What Care Should You Receive?

Web Resource Last Updated: 21-09-2020

Diabetes UK has developed a list of 15 healthcare essentials that you should receive as part of your routine diabetes care, available here.

If you have diabetes, there is a minimum level of care that you should expect from your health service. Getting all the checks, seeing the right healthcare professionals and getting support with understanding your diabetes are all essential in helping you manage your condition.

Use this checklist to make sure you're getting all the care you need. If you aren't, take it to your diabetes care team and discuss it with them.

  1. Get your blood glucose levels measured You should have an HbA1c blood test at least annually to measure your overall blood glucose control. Although there are recommended targets, no two people with diabetes are the same and your target should have been agreed by you and your diabetes care team.

  2. Have your blood pressure taken You should have your blood pressure taken and recorded at least once a year. There are recommended targets but you should have a target that is right for you.

  3. Have your blood fats (cholesterol) measured You should have an annual blood test to measure your cholesterol level. Like blood glucose and blood pressure, you should have your own target that is realistic and achievable.

  4. Have your eyes looked at You have the right to have your eyes screened for signs of retinopathy every year. Using a specialised digital camera, a photo of your eyes is taken and then examined by a specialist who is looking for any changes to your retina (the seeing part at the back of your eye).

  5. Have your legs and feet checked The skin, circulation and nerve supply of your legs and feet should be checked annually. If there is any risk of diabetes-related complications, you should be referred to a podiatrist or specialist foot clinic.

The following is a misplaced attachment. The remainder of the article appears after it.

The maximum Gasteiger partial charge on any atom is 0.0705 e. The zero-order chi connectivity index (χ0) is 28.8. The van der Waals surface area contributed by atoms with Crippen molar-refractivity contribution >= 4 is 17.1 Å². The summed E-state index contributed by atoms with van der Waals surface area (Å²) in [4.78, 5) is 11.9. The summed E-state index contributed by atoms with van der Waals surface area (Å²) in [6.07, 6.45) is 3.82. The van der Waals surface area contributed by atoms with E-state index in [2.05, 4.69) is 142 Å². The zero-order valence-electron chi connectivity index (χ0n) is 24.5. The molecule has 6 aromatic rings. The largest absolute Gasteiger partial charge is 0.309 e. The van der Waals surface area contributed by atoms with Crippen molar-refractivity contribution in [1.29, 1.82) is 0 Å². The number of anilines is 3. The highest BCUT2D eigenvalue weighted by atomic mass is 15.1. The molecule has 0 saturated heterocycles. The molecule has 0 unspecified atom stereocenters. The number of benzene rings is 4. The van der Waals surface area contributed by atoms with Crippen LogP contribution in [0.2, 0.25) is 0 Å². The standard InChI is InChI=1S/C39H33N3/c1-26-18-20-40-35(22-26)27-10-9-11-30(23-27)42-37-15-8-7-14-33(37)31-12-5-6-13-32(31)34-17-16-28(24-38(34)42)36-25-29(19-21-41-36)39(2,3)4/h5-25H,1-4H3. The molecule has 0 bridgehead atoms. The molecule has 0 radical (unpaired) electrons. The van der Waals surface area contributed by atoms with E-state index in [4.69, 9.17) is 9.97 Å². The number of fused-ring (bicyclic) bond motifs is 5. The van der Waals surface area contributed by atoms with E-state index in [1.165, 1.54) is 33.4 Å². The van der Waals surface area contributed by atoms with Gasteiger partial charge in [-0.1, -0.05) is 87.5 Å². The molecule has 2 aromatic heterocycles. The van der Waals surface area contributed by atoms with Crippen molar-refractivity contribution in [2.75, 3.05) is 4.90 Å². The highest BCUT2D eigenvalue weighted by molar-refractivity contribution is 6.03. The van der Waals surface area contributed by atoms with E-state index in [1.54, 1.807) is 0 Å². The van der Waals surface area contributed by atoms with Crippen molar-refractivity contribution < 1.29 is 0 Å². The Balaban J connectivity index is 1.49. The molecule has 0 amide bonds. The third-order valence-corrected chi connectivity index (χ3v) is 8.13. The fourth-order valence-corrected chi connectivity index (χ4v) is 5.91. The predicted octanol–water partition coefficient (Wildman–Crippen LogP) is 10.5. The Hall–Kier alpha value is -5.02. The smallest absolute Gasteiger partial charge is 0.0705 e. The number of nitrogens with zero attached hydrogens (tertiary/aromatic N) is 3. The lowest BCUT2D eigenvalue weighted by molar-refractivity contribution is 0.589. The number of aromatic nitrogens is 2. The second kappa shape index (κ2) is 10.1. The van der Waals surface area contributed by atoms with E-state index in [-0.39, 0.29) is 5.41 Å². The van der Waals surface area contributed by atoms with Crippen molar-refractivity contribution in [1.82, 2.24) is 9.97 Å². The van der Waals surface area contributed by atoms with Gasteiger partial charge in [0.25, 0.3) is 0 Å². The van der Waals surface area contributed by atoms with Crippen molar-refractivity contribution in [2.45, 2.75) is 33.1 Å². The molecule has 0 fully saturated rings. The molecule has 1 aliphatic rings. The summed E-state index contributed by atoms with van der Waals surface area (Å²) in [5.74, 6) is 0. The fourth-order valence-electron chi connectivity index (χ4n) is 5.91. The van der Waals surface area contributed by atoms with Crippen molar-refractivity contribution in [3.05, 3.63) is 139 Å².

6. Have your kidney functions monitored You should have two tests for your kidneys each year. A urine test checks for protein – a sign of possible kidney problems – and a blood test measures the rate at which blood is filtered by the kidneys.

  7. Have your weight checked You should be weighed to see if you need to lose weight. You may also have your waist measured.

  8. Get support if you are a smoker You should receive advice and support on how to quit. Having diabetes already puts you at an increased risk of heart disease and stroke, and smoking further increases the risk.

  9. Receive care planning to meet your individual needs You live with diabetes every day so you should have a say about every aspect of your care. Your yearly care plan should be agreed as a result of a discussion between you and your diabetes care team, during which you talk about your individual needs and set targets.

  10. Attend an education course You should have the chance to attend an education course to help you understand and manage your diabetes. There are courses for type 1 diabetes, such as DAFNE online courses such as Understanding Type 1 Diabetes.

  11. Receive paediatric care if you are a child or young person You should get care from specialist diabetes paediatric healthcare professionals. When the time comes to leave paediatric care, you should know exactly what to expect so you have a smooth changeover to adult health services.

  12. Receive high-quality care if admitted to hospital If you have to stay in hospital, you should still continue to receive high-quality diabetes care from specialist diabetes healthcare professionals, regardless of whether you have been admitted due to your diabetes or not.

  13. Get information and specialist care if you are planning to have a baby Having a baby means that your diabetes control has to be a lot tighter and monitored very closely. You should expect care and support from specialist healthcare professionals at every stage from pre-conception to post-natal care.

  14. See specialist diabetes healthcare professionals Diabetes affects different parts of the body. To help you manage your diabetes, you may need to see or be referred to specialist professionals such as an ophthalmologist, a podiatrist or a dietician. Diabetes UK believes that you should have the opportunity to see a specialist if and when the need arises

  15. Get emotional and psychological support Being diagnosed and living with diabetes can be difficult. You should be able to talk about your issues and concerns with specialist healthcare professionals. Being happy as well as healthy is really important.

 

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